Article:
It isn’t exactly a secret that Bernie Sanders, if nominated and elected, would be America’s first Jewish president, a milestone that once would have loomed large in American politics. But that factlet hasn’t attracted much comment on the campaign trail — until Sunday night’s Democratic debate, when, in response to a question from CNN moderator Anderson Cooper, Sanders opened up about his religion and his childhood in Brooklyn, at a time when it was not unusual to see neighbors with concentration-camp numbers tattooed on their forearms.
The exchange was prompted by a question from a Flint resident, Denise Ghattas, who asked Sanders if he thought “God is relevant.” Sanders, who probably mentions God less often than any candidate in recent American history, responded that “The answer is yes,” but managed to define “God” in a way that comports with his own secular, socialist views: “I think when we talk about God, whether it is Christianity, or Judaism or Islam or Buddhism, what we are talking about is what all religions hold dear. And that is to do unto others as you would like them to do unto you.”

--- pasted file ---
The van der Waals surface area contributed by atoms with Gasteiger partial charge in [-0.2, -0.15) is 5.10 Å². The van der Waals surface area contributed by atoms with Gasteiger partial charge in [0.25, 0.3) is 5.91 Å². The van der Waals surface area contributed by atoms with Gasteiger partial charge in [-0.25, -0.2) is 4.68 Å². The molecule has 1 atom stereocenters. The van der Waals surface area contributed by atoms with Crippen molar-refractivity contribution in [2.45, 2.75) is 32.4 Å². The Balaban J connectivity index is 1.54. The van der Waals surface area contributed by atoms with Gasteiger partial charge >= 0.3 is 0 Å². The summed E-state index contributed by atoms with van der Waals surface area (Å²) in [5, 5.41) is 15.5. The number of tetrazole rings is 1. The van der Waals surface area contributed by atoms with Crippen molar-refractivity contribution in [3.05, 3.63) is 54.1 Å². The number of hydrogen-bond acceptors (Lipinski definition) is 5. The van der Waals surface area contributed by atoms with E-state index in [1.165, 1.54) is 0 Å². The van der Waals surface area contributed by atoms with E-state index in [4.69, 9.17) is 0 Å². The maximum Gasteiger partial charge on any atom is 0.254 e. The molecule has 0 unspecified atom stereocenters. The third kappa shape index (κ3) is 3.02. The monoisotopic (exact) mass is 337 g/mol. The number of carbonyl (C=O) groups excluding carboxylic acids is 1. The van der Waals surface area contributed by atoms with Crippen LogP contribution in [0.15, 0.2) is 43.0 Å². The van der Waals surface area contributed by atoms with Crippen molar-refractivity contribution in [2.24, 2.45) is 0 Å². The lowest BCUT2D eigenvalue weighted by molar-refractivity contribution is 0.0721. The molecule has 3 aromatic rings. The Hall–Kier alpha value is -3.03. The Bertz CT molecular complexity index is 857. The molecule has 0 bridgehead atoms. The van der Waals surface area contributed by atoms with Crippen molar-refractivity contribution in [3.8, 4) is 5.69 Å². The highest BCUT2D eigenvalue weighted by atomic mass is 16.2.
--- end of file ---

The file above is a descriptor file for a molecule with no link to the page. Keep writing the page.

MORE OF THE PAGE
Cooper followed up by citing a recent newspaper article that he said claimed of Sanders that “you keep your Judaism in the background,” to the disappointment of some Jewish leaders.
“I am very proud to be Jewish, and being Jewish is so much of what I am,” Sanders replied. “Look, my father’s family was wiped out by Hitler in the Holocaust. I know about what crazy and radical and extremist politics mean. I learned that lesson as a tiny, tiny child, when my mother would take me shopping, and we would see people working in stores who had numbers on their arms because they were in Hitler’s concentration camp.
“I am very proud of being Jewish, and that is an essential part of who I am as a human being.”
Cover tile photo: Carlos Osorio/AP